I first met Ken Saro-Wiwa in London, when he was producing plays and arts programmes about Africa for BBC World Service. Ken was an occasional visitor to the office, a short man, often curled up-on a chair with a big smile, his ever-present pipe and his twinkling eyes. I got a good sense of the steel beneath the chat when I hired him to judge a short story competition. He was a tough bargainer, a seasoned negotiator, particularly when it came to money. The original Nigerian trader showed through.
He was a very successful businessman, who owned his own publishing company, and was not going to be ripped off by anyone. That is one of the things that always attracted me about his writing – he had a grip on the real issues, what really matters to people and his feet were firmly on the ground. But it was then I learnt that I had become the BBC’s correspondent in Nigeria, to be based in Lagos that his political antennae responded. Suddenly the Ogoni issue took over – that was all we could speak about.
I took his claims with a pinch of salt, finding it annoying to pick my way through truth and propaganda. I am not easily convinced about genocide or environmental devastation. But Ken was a very persuasive speaker. And when I saw for myself the huge gas flares dotting the green mangrove swamps of the Niger Delta, I realised there are some real problems which should not be covered up.
Ken was right too when he said that the people who live in Nigeria’s oil-producing areas have seen the benefits from oil production. I have visited villages with no electricity, running water or proper roads. But I have been to places in the far north of Nigeria which are much worse.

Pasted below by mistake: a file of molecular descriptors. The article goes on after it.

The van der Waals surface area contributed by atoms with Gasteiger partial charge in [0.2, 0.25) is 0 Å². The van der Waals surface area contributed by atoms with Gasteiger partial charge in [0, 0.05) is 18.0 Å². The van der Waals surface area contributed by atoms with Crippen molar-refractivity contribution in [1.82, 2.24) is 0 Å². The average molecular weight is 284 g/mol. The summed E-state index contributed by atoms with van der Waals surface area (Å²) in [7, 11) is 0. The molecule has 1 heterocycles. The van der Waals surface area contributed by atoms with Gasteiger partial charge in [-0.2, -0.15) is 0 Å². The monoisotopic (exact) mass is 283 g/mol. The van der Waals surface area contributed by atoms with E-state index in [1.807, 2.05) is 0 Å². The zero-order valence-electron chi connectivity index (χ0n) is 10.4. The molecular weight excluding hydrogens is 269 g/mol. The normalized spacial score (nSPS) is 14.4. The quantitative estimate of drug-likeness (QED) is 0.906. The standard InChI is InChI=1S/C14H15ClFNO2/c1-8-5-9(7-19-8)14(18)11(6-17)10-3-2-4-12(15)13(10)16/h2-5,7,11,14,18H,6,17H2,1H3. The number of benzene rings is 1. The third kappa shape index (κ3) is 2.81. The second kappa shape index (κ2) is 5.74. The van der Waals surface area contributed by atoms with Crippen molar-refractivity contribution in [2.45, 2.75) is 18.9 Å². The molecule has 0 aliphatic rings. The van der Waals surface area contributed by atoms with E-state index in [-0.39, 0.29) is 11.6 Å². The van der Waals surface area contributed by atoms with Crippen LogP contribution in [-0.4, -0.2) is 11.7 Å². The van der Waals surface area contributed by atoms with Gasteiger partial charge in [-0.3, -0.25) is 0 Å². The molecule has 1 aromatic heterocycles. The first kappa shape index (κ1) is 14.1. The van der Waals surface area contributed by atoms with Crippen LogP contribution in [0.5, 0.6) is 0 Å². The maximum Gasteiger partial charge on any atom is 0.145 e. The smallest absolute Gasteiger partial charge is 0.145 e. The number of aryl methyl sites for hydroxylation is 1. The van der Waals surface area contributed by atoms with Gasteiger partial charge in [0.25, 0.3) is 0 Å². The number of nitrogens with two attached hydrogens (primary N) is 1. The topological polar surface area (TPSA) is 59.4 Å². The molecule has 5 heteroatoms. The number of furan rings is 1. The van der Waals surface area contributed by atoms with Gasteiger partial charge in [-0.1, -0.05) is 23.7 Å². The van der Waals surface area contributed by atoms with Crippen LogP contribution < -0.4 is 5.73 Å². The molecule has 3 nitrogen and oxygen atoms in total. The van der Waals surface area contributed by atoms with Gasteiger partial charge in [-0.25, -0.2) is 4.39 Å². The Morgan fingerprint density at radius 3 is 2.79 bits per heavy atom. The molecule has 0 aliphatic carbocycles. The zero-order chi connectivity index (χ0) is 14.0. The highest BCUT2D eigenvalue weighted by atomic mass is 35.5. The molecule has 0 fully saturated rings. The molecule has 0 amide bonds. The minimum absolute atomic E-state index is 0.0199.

Ken also argued that Nigeria’s minority groups should have the right to run their own govern. I did not agree. What Nigeria needs is a functional democracy to enable everyone to have their fair share of resources, not specially set aside places for the 250-odd minorities. That is merely a recipe for chaos.
I have visited Ogoniland several times since Ken’s arrest. I have come to my own conclusions about the rights and the wrongs of the case against him. Nothing he may or may not have done justifies hanging him. It is difficult to be critical. But perhaps I do feel Ken bore some responsibility for the murders that were committed.
His Movement for the Survival of the Ogoni People became the spearhead for a real social revolution.
The young men who took over the streets did cause a breakdown in law and order. They did threaten the interests of their elders in the Ogoni community who had been used to a cosy relationship with government and the oil companies. Nobody had managed to make that happen in Nigeria before.
Ken therefore posed a threat to the state, but he was a hero to many of his people. They believed he could change the world. But maybe he did not realise what his power could really do, and what his supporters would do without his permission.
His trial was a travesty. I still do not know if he really took it seriously, because he presented no defence.
The trial took nine months to come to court, and his defence lawyers withdrew part way through, alleging a biased tribunal.
I am still coming to terms with his death. I can still see him walking out of the courtroom on the last day, after he had heard the death sentence. He turned to me and through the mass of armed soldeirs he shouted a greeting: “Good to see you, Janet.”
It was good to know you too Ken. I will be re-reading your novels and plays and I will remember.
Article from Tempo newspaper Nigeria above, published 2 Jan 1996, page 2, under the headline:
“Ken Saro-Wiwa: A Playwright And Revolutionary, But A Man With Trading Instinct “.
Originally published by The Daily Telegraph: 13 November 1995. A valuable first-hand account by a BBC producer and correspondent, Janet Anderson